In this article, we consider how you can invest with SRS, and what the best SRS investment options would look like.

Singapore Government Securities

Singapore Government Securities (SGS) are government bonds issued by the Monetary Authority of Singapore (MAS) and are fully backed by the government. 

There are mainly two types of SGS offered:

  1. Treasury bills (T-bills): Typically have a maturity of 6 or 12 months 
  2. SGS bonds: Can have a maturity of 2, 5, 10, 15, 20, 30 or even 50 years 


T-bills are short-term SGS bonds issued at a discount to their face value, with investors receiving the full face value at maturity. 

Face (or par) value refers to SGD 100 in the principal amount of the T-bills applied for and the discount rate is the cut-off yield at auction. Interest is paid at maturity and it is the difference between the purchase price and the face value. 

For instance, if you were to apply for a 6-month T-bill that has a cut-off yield of 3.32% with SGD 1,000 in your SRS account, you would only invest SGD 983.45 upfront. After six months, you would receive the full $1,000 back to your account, which includes the interest.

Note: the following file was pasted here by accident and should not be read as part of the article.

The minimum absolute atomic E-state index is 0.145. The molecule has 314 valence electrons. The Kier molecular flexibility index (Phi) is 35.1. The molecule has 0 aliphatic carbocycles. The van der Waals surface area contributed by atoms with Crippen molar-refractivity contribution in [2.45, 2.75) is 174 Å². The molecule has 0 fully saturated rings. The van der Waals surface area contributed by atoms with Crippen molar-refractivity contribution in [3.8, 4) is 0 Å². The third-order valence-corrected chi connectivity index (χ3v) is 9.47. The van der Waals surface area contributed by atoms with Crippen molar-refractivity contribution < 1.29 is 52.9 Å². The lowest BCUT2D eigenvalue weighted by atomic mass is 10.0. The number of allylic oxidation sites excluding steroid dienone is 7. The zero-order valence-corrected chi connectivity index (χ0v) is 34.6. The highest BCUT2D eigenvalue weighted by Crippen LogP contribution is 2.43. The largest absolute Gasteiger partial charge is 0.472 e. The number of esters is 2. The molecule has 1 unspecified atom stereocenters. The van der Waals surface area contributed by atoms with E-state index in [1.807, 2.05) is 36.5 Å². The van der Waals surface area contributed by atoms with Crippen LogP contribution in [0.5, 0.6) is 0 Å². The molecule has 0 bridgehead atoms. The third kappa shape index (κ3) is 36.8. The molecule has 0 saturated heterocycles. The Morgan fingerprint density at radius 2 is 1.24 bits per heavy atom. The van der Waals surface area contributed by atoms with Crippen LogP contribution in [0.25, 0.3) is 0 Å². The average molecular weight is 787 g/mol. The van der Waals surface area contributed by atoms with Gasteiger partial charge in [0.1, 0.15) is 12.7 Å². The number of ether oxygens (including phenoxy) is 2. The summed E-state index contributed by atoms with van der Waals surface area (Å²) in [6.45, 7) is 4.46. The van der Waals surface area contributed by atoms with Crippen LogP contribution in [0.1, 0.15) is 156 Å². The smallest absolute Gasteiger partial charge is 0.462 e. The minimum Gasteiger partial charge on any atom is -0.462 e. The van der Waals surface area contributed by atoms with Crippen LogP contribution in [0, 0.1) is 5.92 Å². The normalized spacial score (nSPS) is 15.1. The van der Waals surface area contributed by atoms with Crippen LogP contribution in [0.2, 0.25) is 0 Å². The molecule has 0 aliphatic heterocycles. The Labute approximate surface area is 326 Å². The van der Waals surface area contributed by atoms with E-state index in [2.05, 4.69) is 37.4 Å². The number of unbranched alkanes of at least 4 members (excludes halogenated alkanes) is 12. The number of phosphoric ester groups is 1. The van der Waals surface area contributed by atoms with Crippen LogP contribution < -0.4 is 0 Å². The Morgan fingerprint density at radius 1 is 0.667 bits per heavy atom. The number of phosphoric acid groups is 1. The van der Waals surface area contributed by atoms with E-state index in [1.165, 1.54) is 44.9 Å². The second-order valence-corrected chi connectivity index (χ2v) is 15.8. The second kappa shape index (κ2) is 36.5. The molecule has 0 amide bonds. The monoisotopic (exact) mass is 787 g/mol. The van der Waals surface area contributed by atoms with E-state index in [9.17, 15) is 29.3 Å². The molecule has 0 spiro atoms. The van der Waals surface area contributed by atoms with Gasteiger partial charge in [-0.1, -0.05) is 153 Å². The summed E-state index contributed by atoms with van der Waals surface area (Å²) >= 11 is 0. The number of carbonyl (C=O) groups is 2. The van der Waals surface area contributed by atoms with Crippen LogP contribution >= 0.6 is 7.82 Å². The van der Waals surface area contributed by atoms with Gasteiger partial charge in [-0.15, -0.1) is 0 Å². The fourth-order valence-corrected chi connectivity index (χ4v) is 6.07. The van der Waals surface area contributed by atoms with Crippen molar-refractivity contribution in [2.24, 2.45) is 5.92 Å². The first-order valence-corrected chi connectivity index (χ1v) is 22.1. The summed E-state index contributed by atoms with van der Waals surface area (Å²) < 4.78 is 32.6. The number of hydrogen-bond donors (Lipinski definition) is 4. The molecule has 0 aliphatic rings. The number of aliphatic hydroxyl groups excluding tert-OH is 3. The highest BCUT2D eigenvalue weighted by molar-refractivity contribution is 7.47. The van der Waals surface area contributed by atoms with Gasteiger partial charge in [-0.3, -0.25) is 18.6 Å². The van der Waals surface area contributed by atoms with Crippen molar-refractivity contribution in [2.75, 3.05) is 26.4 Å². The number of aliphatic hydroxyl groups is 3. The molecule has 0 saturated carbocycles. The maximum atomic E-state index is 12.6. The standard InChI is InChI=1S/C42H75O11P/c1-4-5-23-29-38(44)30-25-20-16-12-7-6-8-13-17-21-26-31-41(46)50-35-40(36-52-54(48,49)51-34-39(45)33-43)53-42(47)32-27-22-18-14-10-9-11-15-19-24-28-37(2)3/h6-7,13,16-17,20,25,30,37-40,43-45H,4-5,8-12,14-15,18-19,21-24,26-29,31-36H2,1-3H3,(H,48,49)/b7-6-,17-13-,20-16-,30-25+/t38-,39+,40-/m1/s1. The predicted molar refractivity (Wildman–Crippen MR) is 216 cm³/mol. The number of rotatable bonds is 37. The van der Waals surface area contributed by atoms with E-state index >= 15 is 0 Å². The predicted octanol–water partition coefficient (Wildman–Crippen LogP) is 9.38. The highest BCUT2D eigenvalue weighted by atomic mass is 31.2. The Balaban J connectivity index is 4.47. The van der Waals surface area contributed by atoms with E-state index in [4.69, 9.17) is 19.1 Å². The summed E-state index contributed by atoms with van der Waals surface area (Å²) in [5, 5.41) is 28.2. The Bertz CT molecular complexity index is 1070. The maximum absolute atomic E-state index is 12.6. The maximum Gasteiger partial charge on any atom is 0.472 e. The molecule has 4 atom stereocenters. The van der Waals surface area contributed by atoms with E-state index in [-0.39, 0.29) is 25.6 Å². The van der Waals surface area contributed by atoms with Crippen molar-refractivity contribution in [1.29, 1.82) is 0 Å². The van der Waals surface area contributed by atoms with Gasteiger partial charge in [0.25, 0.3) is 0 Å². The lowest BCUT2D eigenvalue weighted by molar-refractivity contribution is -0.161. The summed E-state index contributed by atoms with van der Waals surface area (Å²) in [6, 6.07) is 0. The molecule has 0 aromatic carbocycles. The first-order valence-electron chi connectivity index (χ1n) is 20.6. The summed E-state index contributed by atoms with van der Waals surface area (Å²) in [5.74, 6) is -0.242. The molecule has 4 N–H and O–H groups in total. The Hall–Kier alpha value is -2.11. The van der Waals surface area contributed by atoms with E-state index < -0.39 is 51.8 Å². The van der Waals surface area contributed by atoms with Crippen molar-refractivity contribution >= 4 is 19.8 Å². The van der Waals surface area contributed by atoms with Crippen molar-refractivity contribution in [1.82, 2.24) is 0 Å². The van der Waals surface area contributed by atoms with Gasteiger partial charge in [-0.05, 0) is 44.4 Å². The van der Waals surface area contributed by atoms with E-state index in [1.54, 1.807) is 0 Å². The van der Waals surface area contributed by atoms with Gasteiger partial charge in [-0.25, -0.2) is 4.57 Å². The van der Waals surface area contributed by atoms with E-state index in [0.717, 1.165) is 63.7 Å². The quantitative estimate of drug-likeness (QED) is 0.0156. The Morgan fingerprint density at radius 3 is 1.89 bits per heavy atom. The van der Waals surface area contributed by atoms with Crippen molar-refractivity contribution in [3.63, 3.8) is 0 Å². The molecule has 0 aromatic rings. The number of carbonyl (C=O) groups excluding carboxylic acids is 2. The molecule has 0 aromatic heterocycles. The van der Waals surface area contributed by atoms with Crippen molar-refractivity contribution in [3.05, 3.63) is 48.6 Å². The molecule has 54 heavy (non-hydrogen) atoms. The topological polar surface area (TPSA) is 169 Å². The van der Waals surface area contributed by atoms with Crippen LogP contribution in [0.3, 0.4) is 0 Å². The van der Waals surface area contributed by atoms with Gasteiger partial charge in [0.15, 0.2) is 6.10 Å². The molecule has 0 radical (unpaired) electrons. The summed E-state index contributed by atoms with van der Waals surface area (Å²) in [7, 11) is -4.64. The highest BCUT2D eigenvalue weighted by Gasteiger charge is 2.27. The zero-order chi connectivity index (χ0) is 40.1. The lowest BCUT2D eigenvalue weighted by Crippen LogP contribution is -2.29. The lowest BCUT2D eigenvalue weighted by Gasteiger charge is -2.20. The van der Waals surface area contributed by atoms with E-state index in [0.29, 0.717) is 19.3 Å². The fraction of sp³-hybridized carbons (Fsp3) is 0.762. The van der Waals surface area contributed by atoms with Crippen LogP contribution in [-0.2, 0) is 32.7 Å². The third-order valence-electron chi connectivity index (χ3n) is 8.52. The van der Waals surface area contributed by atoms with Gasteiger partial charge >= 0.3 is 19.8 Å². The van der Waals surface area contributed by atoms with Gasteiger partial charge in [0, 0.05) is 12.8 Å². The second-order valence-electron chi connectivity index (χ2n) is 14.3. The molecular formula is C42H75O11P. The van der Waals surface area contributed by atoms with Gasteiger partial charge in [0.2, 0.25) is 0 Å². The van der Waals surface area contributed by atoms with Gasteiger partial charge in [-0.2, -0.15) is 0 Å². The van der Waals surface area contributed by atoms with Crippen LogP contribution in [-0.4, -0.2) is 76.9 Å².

T-bills are AAA credit-rated and have a minimum investment amount of SGD 1,000. 

The 6-month T-bills are more frequently launched compared to the yearly ones. For 2024, there are only a total of four 1-year T-bills auctions versus 25 in total for the bi-yearly ones. 

T-bills have been popular amid the high interest rate environment. Here’s an overview of the past auction yields of 6-month T-bills, which have steadily hovered above 3% since the latter half of 2022: 

When investing in T-bills, the unique aspect is that the exact yield remains unknown at the time of subscription. The yield is determined  through the auction process, and you will only know the final yield once the auction concludes based on demand and supply dynamics. 

Trading T-bills in the secondary market is allowed. However, if you wish to sell before maturity, prices may fluctuate and could be above or below what you initially paid. 

SGS bonds

SGS bonds are mostly similar to T-bills, except for two differences.

Unlike T-bills, SGS bonds pay a fixed coupon every six months. Another difference as seen earlier is the maturity period, ranging from two to 30 years and beyond. 

Singapore Savings Bonds

Singapore Savings Bonds (SSBs) are also fully backed by the Singapore government and offer interest rates that progressively increase the longer you hold them, within a 10-year maturity. 

SSBs are very flexible in that you can get your investment capital back in full with no losses and you can choose to exit your investment in any given month, with no penalties.